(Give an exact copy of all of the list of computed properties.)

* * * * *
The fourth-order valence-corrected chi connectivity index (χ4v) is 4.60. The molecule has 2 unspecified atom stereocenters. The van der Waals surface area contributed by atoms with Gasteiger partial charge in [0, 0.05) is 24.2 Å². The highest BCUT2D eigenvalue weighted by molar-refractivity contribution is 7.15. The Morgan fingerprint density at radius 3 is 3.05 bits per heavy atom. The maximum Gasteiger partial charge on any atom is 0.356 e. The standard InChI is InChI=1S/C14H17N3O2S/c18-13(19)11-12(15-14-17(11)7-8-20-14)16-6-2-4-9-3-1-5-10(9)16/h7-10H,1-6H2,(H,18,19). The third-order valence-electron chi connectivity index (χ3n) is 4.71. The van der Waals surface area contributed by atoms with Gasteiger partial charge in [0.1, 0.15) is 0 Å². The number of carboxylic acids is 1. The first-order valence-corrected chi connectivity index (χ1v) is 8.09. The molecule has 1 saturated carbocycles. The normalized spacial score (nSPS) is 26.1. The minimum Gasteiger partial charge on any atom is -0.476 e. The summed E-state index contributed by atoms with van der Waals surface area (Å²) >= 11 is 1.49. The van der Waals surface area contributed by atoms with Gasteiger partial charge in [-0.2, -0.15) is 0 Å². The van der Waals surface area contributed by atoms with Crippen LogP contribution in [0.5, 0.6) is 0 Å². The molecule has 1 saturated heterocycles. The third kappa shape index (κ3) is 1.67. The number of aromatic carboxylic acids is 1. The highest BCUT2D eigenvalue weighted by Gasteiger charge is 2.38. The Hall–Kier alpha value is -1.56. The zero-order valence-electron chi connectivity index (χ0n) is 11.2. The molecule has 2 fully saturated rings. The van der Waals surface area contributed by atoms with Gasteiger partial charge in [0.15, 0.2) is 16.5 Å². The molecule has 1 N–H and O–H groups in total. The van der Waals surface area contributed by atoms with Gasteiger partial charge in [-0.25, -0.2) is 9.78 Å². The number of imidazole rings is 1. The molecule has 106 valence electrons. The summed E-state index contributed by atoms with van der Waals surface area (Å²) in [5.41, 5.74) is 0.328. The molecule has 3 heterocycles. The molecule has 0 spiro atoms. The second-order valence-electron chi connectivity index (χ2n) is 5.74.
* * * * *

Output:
The fourth-order valence-corrected chi connectivity index (χ4v) is 4.60. The molecule has 2 unspecified atom stereocenters. The van der Waals surface area contributed by atoms with Gasteiger partial charge in [0, 0.05) is 24.2 Å². The highest BCUT2D eigenvalue weighted by molar-refractivity contribution is 7.15. The Morgan fingerprint density at radius 3 is 3.05 bits per heavy atom. The maximum Gasteiger partial charge on any atom is 0.356 e. The standard InChI is InChI=1S/C14H17N3O2S/c18-13(19)11-12(15-14-17(11)7-8-20-14)16-6-2-4-9-3-1-5-10(9)16/h7-10H,1-6H2,(H,18,19). The third-order valence-electron chi connectivity index (χ3n) is 4.71. The van der Waals surface area contributed by atoms with Gasteiger partial charge in [0.1, 0.15) is 0 Å². The number of carboxylic acids is 1. The first-order valence-corrected chi connectivity index (χ1v) is 8.09. The molecule has 1 saturated carbocycles. The normalized spacial score (nSPS) is 26.1. The minimum Gasteiger partial charge on any atom is -0.476 e. The summed E-state index contributed by atoms with van der Waals surface area (Å²) >= 11 is 1.49. The van der Waals surface area contributed by atoms with Gasteiger partial charge in [-0.2, -0.15) is 0 Å². The van der Waals surface area contributed by atoms with Crippen LogP contribution in [0.5, 0.6) is 0 Å². The molecule has 1 saturated heterocycles. The third kappa shape index (κ3) is 1.67. The number of aromatic carboxylic acids is 1. The highest BCUT2D eigenvalue weighted by Gasteiger charge is 2.38. The Hall–Kier alpha value is -1.56. The zero-order valence-electron chi connectivity index (χ0n) is 11.2. The molecule has 2 fully saturated rings. The van der Waals surface area contributed by atoms with Gasteiger partial charge in [0.15, 0.2) is 16.5 Å². The molecule has 1 N–H and O–H groups in total. The van der Waals surface area contributed by atoms with Gasteiger partial charge in [-0.25, -0.2) is 9.78 Å². The number of imidazole rings is 1. The molecule has 106 valence electrons. The summed E-state index contributed by atoms with van der Waals surface area (Å²) in [5.41, 5.74) is 0.328. The molecule has 3 heterocycles. The molecule has 0 spiro atoms. The second-order valence-electron chi connectivity index (χ2n) is 5.74.